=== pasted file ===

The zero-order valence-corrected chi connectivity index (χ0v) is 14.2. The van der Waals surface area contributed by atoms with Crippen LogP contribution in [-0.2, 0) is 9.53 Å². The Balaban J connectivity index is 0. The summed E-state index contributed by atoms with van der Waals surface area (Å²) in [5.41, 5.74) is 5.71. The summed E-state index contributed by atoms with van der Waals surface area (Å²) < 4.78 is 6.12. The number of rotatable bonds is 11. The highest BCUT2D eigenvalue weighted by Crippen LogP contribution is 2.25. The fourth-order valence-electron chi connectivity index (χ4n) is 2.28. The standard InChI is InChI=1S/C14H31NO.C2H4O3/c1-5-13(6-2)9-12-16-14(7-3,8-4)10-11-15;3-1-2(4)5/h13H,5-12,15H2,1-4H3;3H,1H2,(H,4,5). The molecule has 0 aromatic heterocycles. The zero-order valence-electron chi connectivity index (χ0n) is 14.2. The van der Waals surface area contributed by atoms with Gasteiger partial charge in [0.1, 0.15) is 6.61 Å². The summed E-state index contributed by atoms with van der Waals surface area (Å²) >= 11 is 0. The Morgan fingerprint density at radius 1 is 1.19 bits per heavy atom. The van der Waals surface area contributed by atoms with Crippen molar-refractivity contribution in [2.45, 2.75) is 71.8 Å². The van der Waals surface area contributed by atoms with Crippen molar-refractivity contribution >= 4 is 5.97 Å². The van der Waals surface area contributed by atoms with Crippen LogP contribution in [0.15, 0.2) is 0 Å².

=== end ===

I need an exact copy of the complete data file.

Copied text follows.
The zero-order valence-corrected chi connectivity index (χ0v) is 14.2. The van der Waals surface area contributed by atoms with Crippen LogP contribution in [-0.2, 0) is 9.53 Å². The Balaban J connectivity index is 0. The summed E-state index contributed by atoms with van der Waals surface area (Å²) in [5.41, 5.74) is 5.71. The summed E-state index contributed by atoms with van der Waals surface area (Å²) < 4.78 is 6.12. The number of rotatable bonds is 11. The highest BCUT2D eigenvalue weighted by Crippen LogP contribution is 2.25. The fourth-order valence-electron chi connectivity index (χ4n) is 2.28. The standard InChI is InChI=1S/C14H31NO.C2H4O3/c1-5-13(6-2)9-12-16-14(7-3,8-4)10-11-15;3-1-2(4)5/h13H,5-12,15H2,1-4H3;3H,1H2,(H,4,5). The molecule has 0 aromatic heterocycles. The zero-order valence-electron chi connectivity index (χ0n) is 14.2. The van der Waals surface area contributed by atoms with Gasteiger partial charge in [0.1, 0.15) is 6.61 Å². The summed E-state index contributed by atoms with van der Waals surface area (Å²) >= 11 is 0. The Morgan fingerprint density at radius 1 is 1.19 bits per heavy atom. The van der Waals surface area contributed by atoms with Crippen molar-refractivity contribution in [2.45, 2.75) is 71.8 Å². The van der Waals surface area contributed by atoms with Crippen molar-refractivity contribution >= 4 is 5.97 Å². The van der Waals surface area contributed by atoms with Crippen LogP contribution in [0.15, 0.2) is 0 Å².